NBA Africa and the Royal Bafokeng Nation, through its sports development arm Royal Bafokeng Sports (RBS), today announced an expansion of their long-term youth development partnership. The expanded partnership will see the 12th year of the Royal Bafokeng Jr. NBA Program reach more than 20,000 boys and girls from 44 schools across the Royal Bafokeng Nation and Greater Rustenburg Region in South Africa.
The Royal Bafokeng Jr. NBA Program, which launched in 2011 with 36 boys and girls teams from 18 middle and high schools across all five regions of the Royal Bafokeng Nation, has reached more than 100,000 youth over the past 12 years through basketball development and youth engagement initiatives. The program features a youth basketball league for boys and girls in primary and high schools, elite development camps for the top 50 boys and girls in the program, monthly clinics and camps, coaching clinics and certification programs, and basketball court refurbishments.
“Basketball has been much more than a sport among the Bafokeng youth,” said Kgosi Leruo Molotlegi, the 36th king of the Royal Bafokeng Nation. “Through the support of the NBA and RBS, the program has helped develop and inspire top athletes and coaching staffs, create educational opportunities, and grow the sport not only for the RBN community, but across the continent. The RBN welcomes the continued partnership and success with the NBA.” “Launched more than 10 years ago, the Royal Bafokeng Jr. NBA Program was the NBA’s first youth development program on the continent,” said NBA Africa CEO Victor Williams. “We are excited to expand our partnership with RBS and look forward to continuing to use the transformative power of basketball to inspire more boys and girls in the North West Province in the years to come.”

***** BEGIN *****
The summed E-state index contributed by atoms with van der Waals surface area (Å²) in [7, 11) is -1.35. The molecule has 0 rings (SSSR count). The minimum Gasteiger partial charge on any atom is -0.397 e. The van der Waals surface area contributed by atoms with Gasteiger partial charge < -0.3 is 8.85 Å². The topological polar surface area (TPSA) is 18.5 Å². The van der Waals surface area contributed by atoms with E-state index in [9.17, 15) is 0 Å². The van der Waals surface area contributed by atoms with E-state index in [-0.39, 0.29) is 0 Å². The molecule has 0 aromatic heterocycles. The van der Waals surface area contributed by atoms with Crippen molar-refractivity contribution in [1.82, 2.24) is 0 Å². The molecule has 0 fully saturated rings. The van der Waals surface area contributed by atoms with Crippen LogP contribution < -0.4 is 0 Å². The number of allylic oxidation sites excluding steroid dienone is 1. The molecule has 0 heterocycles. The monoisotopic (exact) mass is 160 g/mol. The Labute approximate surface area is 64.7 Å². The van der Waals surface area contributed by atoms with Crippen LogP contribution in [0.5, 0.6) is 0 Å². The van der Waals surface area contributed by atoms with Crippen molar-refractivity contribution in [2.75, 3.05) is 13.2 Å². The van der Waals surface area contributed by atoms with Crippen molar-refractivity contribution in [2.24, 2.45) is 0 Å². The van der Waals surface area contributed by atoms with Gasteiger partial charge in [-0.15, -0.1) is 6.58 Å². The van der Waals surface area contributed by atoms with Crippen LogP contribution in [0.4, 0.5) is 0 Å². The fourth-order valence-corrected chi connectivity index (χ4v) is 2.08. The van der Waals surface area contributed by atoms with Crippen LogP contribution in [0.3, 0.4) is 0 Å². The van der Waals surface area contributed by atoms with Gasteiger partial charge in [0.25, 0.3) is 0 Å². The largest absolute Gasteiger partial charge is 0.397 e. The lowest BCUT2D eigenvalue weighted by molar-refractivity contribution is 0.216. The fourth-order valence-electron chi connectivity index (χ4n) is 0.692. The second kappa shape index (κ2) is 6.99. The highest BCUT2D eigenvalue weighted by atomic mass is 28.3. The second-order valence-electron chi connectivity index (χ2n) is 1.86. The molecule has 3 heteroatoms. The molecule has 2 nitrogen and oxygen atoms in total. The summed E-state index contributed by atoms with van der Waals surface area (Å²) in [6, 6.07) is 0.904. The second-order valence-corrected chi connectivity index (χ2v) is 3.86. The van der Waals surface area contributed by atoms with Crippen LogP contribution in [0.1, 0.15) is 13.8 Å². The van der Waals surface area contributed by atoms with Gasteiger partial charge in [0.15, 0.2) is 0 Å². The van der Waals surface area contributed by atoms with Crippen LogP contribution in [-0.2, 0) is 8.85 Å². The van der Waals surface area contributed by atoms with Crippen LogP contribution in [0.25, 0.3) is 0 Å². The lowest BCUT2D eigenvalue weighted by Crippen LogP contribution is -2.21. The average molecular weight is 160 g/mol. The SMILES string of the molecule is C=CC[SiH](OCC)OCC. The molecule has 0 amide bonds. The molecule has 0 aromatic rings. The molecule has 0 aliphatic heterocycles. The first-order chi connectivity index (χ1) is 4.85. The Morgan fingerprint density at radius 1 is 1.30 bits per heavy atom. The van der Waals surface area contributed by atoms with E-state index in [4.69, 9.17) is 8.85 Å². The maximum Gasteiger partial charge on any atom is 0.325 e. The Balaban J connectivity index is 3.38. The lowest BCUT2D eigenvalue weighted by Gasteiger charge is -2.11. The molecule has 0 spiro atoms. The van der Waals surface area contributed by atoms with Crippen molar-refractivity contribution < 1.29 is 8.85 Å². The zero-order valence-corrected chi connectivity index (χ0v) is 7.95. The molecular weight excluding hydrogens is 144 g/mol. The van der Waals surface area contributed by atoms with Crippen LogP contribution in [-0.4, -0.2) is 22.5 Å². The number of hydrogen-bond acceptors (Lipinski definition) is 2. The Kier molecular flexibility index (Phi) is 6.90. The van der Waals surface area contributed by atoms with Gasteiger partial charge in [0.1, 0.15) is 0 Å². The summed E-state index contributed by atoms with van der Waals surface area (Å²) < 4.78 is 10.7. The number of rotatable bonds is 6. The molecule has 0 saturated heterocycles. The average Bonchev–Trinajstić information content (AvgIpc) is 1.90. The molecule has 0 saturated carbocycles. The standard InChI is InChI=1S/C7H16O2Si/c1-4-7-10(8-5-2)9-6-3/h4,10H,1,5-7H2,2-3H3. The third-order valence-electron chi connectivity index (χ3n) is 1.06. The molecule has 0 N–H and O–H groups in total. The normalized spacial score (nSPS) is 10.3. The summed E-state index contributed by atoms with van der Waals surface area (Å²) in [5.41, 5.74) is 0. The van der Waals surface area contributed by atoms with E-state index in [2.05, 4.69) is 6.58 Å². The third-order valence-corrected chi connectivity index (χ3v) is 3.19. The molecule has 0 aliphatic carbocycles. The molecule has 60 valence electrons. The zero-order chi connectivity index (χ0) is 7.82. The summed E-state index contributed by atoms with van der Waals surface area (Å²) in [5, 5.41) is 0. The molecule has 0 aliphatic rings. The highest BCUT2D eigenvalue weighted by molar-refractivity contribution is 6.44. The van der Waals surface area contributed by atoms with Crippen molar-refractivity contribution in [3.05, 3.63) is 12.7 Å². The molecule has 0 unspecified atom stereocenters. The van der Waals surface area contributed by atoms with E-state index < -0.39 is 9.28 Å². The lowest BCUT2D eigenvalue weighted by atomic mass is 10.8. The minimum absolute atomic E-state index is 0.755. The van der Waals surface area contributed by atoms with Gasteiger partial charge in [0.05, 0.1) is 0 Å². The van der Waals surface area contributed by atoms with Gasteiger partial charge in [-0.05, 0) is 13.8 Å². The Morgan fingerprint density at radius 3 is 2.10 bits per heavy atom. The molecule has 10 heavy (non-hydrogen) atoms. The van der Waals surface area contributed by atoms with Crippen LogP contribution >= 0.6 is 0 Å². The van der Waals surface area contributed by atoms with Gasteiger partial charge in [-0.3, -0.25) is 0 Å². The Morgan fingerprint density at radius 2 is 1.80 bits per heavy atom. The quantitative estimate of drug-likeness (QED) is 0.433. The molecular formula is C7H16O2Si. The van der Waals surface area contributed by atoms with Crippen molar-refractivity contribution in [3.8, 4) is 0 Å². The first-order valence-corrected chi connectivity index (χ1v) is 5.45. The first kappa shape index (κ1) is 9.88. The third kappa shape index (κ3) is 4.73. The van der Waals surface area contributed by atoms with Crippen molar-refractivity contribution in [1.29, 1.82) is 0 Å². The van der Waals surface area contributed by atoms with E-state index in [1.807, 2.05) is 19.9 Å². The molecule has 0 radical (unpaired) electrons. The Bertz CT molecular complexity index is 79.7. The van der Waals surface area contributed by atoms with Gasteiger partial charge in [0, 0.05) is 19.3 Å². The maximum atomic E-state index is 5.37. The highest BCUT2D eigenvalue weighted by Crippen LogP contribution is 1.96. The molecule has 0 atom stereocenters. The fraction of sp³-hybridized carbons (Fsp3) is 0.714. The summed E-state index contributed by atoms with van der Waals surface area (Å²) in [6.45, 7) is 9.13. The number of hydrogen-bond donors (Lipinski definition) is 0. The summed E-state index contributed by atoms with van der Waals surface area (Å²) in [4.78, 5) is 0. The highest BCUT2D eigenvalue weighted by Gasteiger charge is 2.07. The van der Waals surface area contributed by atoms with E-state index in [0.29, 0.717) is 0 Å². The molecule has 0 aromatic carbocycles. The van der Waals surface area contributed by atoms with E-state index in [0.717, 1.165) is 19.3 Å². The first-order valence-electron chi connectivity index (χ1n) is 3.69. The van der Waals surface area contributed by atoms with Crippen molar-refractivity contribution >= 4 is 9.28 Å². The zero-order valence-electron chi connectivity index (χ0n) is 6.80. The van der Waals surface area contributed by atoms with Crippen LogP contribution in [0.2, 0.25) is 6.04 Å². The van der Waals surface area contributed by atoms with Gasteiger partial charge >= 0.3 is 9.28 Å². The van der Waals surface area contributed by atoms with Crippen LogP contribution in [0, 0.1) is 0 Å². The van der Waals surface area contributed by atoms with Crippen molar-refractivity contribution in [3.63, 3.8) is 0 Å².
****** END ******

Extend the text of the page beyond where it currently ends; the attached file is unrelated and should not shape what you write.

The Royal Bafokeng Jr. NBA Program is the league’s largest Jr. NBA program in Africa and has achieved a number of milestones since its launch in 2011. More than 120 youth and 15 coaches from the program have represented the North West Province in national tournaments. Six girls and two boys went on to represent South Africa in international tournaments at the youth and senior levels, and two girls and two coaches participated in the Jr. NBA Global Championships in Orlando, Fla., in 2018 and 2019. In addition, more than 100 former participants have gone on to study at universities and colleges in South Africa, with two alumni receiving full scholarships to high schools and universities in the United States.
In August 2017, the program hosted the first Jr. NBA Africa Festival, which featured Jr. NBA teams from Kenya, Nigeria, Senegal, South Africa and Zimbabwe competing against one another and participating in life-skills programming in the lead-up to the NBA Africa Game 2017. That same year, the program was recognized with the Development Program of the Year Award at the Sport Industry Awards in South Africa.
The Royal Bafokeng Nation has an ambitious and aggressive strategy over the next few years to place sports, education, and elite sporting academies at the forefront of the Nation’s vision of diversification, sustainability and social cohesion, which the NBA and RBS play a critical role in delivering.
The NBA has a long history in Africa and opened its African headquarters in Johannesburg in 2010. Since then, the league’s efforts on the continent have focused on increasing access to basketball and the NBA through social responsibility, grassroots and elite development, media distribution, corporate partnerships, NBA Africa Games, the launch of the Basketball Africa League (BAL), and more. The BAL’s second season tipped off earlier this month in Dakar, Senegal. South Africa’s Cape Town Tigers will make their BAL debut during the league’s Nile Conference group phase at Hassan Mostafa Indoor Sports Complex in Cairo, Egypt, from April 9-19.
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